Prof. Ann Luce (FMC), Ms. Georgia Turner (PhD candidate FST), Ms. Lauren Kennedy (MSc student FST) and Dr. Reece D. Bush-Evans (Lecturer in FST) are pleased to announce the publication of their most recent work in British Medical Journal: Medical Humanities titled, “Quite simply they don’t communicate: a case study of a National Health Service response to staff suicide”. You can access the article here for free.
Workplace suicide can have significant knock-on effects within an organisation, yet research has shown within the healthcare profession, not all staff receive suicide prevention training, and few employers take the time to reflect on the need to change workplace policies or practices following the death of a staff member to suicide. How staff suicide is communicated across an organisation and to family members is important. Effective crisis communication is critical for effective management for a timely and sensitive response to a staff suicide within an organisation. By doing so, workplaces can help to reduce the significant emotional trauma suicide can have on an employee, and support good mental health across its workforce.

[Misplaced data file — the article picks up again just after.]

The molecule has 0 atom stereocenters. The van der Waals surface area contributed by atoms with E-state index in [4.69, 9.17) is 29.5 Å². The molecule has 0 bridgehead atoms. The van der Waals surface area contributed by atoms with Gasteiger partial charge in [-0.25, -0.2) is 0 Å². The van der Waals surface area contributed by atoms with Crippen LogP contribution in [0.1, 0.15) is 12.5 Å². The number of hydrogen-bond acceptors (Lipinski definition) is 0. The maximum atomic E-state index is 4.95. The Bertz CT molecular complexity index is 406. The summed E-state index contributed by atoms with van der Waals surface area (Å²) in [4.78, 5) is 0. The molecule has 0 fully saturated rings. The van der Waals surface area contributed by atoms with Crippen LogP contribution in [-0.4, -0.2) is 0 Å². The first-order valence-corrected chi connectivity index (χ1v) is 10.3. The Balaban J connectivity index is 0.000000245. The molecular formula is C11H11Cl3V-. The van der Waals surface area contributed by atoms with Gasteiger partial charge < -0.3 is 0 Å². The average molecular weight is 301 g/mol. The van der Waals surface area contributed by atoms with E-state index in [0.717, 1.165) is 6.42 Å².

This groundbreaking work in the field of suicide prevention is already having an impact. The work was cited by Parliament’s Public Accounts Committee recent report on “Improving Mental Health Services”. Furthermore, the research has served as the underpinning evidence for NHS England’s National Suicide Prevention Toolkit for England, which will be implemented across all NHS Trusts in England. And, with a renewed focus on healthcare suicide, with a specific focus on female nurses, the research served as underpinning evidence for England’s National Suicide Prevention Strategy that was released in September 2023.
The team would like to thank all research participants as this was a difficult project to complete. Further, thanks must also be extended to NHS England for funding, the BU Open Access Fund, and the colleagues across BU who read drafts of the work prior to publication.